The “endowment effect” – where someone who owns a good will value it more than someone who does not – has generally been put down to loss aversion, but new research suggests that there may be other explanations at play.
In the latest in their series of articles on the new frontiers of behavioural science, Crawford Hollingworth and Liz Barker of The Behavioural Architects explore alternative psychological mechanisms that may explain the endowment effect and consider what factors seem to strengthen or weaken the effect.
For example, ownership of an item may cause someone to rate it more positively and see lots of good things about it as opposed to those who don’t own it. Even merely touching the item or touching an image of the item or imagining owning it can generate a more positive evaluation if such actions create feelings of psychological ownership.
Recent research from Adam Brasel and James Gips found that using a touchscreen to choose a product or service increased both people’s sense of psychological ownership and willingness to pay, particularly more haptic products.
The effect also strengthened when the touchscreen device – an iPad – was owned by the participant as opposed to the university laboratory. Brasel and Gips believe that if people owned the device it contributed to feelings of endowment and ownership of the product they were browsing and exploring.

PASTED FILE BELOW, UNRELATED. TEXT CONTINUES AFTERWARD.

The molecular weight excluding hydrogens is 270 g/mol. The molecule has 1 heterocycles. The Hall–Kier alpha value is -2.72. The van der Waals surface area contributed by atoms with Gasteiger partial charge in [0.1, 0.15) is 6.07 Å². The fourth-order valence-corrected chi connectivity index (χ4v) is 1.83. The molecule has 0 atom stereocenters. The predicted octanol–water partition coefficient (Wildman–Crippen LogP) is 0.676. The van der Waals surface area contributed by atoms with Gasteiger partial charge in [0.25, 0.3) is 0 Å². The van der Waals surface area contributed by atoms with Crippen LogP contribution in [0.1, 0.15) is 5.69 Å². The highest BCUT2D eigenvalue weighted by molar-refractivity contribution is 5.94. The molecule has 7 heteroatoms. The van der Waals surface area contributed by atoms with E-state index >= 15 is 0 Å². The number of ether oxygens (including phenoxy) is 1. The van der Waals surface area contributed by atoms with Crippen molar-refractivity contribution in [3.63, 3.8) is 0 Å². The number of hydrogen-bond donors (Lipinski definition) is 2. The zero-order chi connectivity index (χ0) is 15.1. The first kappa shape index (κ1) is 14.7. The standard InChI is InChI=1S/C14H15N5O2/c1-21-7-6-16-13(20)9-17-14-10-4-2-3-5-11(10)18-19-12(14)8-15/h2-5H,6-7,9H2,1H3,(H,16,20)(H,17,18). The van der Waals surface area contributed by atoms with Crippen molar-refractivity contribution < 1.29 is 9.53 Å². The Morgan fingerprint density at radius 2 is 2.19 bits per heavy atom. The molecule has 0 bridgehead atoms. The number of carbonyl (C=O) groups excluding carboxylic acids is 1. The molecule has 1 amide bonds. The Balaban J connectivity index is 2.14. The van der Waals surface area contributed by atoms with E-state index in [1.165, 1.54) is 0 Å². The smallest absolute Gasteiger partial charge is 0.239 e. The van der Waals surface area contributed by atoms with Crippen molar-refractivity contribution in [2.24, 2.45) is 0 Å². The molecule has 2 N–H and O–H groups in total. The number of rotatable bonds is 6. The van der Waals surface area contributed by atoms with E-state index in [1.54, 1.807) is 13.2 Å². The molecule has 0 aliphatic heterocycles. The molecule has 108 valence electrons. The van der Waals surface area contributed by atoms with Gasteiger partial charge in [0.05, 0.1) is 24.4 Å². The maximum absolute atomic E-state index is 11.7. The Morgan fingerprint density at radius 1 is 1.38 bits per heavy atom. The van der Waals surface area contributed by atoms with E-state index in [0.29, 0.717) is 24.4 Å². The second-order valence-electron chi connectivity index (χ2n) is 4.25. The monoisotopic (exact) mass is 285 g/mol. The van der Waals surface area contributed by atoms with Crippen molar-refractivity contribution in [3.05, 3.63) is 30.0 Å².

Another potential driver behind the endowment effect is a type of cognitive framing effect, Hollingworth and Barker say. This is where owners and buyers consider different information about the item when evaluating a good.
More specifically, positive and negative qualities of the item may be more or less salient to someone, depending on whether they are potentially buying or selling it, or own or don’t own it.
“If we already own an item, we are likely to notice and more easily identify or bring to mind positive attributes of the item,” the authors note. “However, if we don’t own the item, it may be easier to spot and bring to mind negative features.
“This effect may in turn both strengthen feelings of ownership and make us more reluctant to sell. For example, if we can easily bring to mind attributes that suggest we should keep hold of the item or buy the item, it should increase in value - and vice versa.”
Sourced from WARC